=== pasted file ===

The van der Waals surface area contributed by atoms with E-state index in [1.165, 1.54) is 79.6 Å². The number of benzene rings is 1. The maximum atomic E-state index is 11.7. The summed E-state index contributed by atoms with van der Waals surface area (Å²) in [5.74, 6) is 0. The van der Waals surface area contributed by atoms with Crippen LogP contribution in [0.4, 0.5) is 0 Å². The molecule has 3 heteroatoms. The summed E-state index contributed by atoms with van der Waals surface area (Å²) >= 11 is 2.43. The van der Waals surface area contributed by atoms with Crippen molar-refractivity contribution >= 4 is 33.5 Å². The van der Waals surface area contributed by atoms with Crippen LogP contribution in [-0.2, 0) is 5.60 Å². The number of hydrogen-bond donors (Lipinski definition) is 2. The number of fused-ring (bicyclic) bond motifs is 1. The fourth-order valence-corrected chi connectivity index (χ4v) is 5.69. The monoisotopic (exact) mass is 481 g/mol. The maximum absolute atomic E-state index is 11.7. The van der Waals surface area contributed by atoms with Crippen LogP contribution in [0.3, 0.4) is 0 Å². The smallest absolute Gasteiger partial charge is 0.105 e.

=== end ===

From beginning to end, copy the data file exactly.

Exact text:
The van der Waals surface area contributed by atoms with E-state index in [1.165, 1.54) is 79.6 Å². The number of benzene rings is 1. The maximum atomic E-state index is 11.7. The summed E-state index contributed by atoms with van der Waals surface area (Å²) in [5.74, 6) is 0. The van der Waals surface area contributed by atoms with Crippen LogP contribution in [0.4, 0.5) is 0 Å². The molecule has 3 heteroatoms. The summed E-state index contributed by atoms with van der Waals surface area (Å²) >= 11 is 2.43. The van der Waals surface area contributed by atoms with Crippen molar-refractivity contribution >= 4 is 33.5 Å². The van der Waals surface area contributed by atoms with Crippen LogP contribution in [-0.2, 0) is 5.60 Å². The number of hydrogen-bond donors (Lipinski definition) is 2. The number of fused-ring (bicyclic) bond motifs is 1. The fourth-order valence-corrected chi connectivity index (χ4v) is 5.69. The monoisotopic (exact) mass is 481 g/mol. The maximum absolute atomic E-state index is 11.7. The van der Waals surface area contributed by atoms with Crippen LogP contribution in [0.3, 0.4) is 0 Å². The smallest absolute Gasteiger partial charge is 0.105 e.